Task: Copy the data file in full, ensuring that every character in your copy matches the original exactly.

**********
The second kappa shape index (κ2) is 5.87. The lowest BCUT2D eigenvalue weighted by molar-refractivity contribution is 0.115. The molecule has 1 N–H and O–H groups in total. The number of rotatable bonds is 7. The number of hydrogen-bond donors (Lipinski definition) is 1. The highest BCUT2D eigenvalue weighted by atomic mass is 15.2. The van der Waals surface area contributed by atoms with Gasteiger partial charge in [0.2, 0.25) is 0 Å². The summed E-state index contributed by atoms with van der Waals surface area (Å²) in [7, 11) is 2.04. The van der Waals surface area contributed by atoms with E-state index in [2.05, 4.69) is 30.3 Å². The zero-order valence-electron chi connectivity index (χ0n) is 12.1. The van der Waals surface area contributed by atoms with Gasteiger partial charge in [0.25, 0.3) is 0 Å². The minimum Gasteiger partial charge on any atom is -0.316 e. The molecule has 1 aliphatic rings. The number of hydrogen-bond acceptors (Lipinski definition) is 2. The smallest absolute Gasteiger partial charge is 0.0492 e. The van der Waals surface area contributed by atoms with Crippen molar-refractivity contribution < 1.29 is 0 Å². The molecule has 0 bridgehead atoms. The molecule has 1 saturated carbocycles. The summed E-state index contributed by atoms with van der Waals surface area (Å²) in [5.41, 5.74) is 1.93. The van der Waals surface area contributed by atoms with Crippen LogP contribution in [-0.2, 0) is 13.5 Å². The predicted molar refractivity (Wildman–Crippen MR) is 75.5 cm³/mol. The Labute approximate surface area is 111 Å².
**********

The second kappa shape index (κ2) is 5.87. The lowest BCUT2D eigenvalue weighted by molar-refractivity contribution is 0.115. The molecule has 1 N–H and O–H groups in total. The number of rotatable bonds is 7. The number of hydrogen-bond donors (Lipinski definition) is 1. The highest BCUT2D eigenvalue weighted by atomic mass is 15.2. The van der Waals surface area contributed by atoms with Gasteiger partial charge in [0.2, 0.25) is 0 Å². The summed E-state index contributed by atoms with van der Waals surface area (Å²) in [7, 11) is 2.04. The van der Waals surface area contributed by atoms with E-state index in [2.05, 4.69) is 30.3 Å². The zero-order valence-electron chi connectivity index (χ0n) is 12.1. The van der Waals surface area contributed by atoms with Gasteiger partial charge in [0.25, 0.3) is 0 Å². The minimum Gasteiger partial charge on any atom is -0.316 e. The molecule has 1 aliphatic rings. The number of hydrogen-bond acceptors (Lipinski definition) is 2. The smallest absolute Gasteiger partial charge is 0.0492 e. The van der Waals surface area contributed by atoms with Crippen molar-refractivity contribution < 1.29 is 0 Å². The molecule has 0 bridgehead atoms. The molecule has 1 saturated carbocycles. The summed E-state index contributed by atoms with van der Waals surface area (Å²) in [5.41, 5.74) is 1.93. The van der Waals surface area contributed by atoms with Crippen LogP contribution in [-0.2, 0) is 13.5 Å². The predicted molar refractivity (Wildman–Crippen MR) is 75.5 cm³/mol. The Labute approximate surface area is 111 Å².